Guam Governor Eddie Calvo did not sign controversial Bill 19, which as a result lapsed into law. The measure, which was unanimously approved by legislators, regulates certain forms of gambling to raise funds for Guam Memorial Hospital and other government agencies.
Calvo said, “Nothing will change except that the hospital will get more money. There won’t be any slot machines at the stores. There won’t be casinos popping up. And bingo, cockfighting, kiddie rides and Liberty machines will continue.”
Calvo scolded legislators for inserting “things” that “appear out of nowhere after senators vote on a certain version of a bill.” He also reprimanded Attorney General Leonardo Rapadas for stirring up controversy over gambling while many crimes remain unsolved on the island. Calvo stated the new law must be clarified so everyone can “get back to the business of running the government.”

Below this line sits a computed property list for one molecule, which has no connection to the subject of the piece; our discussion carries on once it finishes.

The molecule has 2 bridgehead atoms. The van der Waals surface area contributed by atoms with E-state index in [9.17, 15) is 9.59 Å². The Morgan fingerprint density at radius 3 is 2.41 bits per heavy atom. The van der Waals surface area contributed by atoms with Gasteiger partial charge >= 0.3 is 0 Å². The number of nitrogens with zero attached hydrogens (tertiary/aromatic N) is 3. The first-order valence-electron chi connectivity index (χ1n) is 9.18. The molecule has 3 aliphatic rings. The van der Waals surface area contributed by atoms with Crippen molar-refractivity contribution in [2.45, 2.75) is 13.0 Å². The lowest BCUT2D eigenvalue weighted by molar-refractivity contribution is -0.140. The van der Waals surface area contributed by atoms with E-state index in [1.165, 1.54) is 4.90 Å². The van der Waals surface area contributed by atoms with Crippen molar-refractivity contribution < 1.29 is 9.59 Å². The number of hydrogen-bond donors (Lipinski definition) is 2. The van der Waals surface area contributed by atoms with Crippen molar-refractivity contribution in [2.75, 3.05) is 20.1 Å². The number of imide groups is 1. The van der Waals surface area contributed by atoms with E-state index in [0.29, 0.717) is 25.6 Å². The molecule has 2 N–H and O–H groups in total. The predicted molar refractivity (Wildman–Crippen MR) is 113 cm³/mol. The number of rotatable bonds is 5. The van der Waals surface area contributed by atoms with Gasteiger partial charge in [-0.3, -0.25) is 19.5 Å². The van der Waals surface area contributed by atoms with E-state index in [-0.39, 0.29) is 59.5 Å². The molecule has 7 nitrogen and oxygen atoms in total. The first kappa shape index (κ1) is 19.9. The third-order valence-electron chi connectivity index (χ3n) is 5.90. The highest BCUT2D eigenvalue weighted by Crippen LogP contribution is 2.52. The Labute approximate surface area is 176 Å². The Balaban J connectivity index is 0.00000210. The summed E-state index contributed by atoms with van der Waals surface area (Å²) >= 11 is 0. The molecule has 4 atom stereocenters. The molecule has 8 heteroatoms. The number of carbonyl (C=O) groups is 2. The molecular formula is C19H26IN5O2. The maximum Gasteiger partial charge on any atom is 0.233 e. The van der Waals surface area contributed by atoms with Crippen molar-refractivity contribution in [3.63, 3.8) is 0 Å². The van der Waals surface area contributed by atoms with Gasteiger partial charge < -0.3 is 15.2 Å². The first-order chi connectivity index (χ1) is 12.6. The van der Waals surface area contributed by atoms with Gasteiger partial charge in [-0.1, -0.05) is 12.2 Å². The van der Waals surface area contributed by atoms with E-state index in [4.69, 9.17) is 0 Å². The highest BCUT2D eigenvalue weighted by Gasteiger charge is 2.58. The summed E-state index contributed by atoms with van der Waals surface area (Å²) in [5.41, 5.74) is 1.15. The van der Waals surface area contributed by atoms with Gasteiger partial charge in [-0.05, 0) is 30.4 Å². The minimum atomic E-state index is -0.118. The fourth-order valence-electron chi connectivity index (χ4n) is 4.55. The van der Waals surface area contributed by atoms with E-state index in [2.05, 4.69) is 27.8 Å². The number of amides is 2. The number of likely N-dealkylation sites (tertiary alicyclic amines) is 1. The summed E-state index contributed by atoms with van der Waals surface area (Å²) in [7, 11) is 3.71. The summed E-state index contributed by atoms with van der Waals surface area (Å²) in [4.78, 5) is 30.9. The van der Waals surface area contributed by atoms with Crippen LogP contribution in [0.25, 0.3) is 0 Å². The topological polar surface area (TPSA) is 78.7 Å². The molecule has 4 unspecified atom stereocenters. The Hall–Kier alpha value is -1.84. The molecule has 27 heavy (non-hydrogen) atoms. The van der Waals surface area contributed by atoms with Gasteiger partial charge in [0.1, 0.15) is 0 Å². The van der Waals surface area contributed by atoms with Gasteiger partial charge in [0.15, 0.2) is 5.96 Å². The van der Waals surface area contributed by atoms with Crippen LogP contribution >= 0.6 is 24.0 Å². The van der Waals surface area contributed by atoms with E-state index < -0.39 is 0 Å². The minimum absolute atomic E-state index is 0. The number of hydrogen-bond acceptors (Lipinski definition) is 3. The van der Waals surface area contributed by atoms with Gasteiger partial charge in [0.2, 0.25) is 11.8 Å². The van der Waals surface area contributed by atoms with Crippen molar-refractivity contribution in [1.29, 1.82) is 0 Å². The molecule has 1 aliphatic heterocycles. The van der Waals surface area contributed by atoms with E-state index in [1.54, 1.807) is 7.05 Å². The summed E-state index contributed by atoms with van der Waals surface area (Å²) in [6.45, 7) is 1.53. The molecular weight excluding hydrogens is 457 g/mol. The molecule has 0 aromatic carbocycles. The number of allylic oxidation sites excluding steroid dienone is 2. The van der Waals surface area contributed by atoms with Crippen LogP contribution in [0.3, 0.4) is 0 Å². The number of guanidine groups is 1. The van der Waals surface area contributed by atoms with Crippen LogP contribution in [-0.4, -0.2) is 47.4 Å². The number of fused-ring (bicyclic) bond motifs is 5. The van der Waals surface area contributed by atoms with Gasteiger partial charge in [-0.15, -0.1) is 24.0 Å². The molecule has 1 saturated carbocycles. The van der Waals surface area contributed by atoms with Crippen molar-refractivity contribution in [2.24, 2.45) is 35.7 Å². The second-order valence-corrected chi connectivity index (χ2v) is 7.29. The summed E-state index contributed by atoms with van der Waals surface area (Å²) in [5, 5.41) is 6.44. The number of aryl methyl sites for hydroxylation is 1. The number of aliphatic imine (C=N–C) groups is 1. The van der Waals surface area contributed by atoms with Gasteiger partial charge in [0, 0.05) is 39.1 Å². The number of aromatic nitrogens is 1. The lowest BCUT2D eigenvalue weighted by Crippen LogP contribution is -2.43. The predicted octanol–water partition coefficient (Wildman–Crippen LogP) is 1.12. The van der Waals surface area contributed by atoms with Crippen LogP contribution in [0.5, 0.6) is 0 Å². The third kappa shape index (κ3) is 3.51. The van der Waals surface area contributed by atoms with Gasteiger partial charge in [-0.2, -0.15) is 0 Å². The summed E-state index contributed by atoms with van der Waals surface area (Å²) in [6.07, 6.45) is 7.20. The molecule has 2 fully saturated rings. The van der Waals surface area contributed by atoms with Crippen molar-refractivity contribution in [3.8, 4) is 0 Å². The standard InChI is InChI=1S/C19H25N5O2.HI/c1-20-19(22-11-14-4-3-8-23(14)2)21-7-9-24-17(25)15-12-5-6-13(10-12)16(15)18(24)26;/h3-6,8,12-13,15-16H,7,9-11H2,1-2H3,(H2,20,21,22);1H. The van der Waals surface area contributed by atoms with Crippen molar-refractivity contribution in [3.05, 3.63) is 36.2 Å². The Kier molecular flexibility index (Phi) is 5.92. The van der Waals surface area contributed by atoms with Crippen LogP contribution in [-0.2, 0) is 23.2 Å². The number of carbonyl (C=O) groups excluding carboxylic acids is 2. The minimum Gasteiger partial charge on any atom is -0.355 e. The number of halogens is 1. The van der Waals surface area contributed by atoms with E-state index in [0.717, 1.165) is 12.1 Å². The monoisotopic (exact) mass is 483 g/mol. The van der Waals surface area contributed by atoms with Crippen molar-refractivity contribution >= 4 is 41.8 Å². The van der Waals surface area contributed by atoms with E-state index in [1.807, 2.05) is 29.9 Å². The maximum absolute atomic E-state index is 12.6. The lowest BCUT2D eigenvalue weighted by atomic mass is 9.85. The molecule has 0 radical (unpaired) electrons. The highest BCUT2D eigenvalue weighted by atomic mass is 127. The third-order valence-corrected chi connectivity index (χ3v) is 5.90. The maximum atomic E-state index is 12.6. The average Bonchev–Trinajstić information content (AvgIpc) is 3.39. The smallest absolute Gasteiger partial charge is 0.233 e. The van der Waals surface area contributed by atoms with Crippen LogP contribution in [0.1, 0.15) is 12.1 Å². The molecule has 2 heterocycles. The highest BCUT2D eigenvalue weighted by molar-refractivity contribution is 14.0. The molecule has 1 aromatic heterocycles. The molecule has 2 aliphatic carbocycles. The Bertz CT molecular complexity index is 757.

Bill 19 originally was intended to regulate legal gaming activities, collect fees and taxes from licensed operators and raise funds for improving Guam’s sporting facilities. Noted Calvo, “Two bills sought to increase taxes on existing gaming. One bill would use the taxes for sports facilities, another to the hospital. The two bills became one, but not before some senators turned the whole debate upside down.”
Rapadas presented Bill 19 as an attempt “to legalize currently illegal electronic gambling devices,” Calvo said.
Gaming initiatives have been rejected by voters four times in Guam.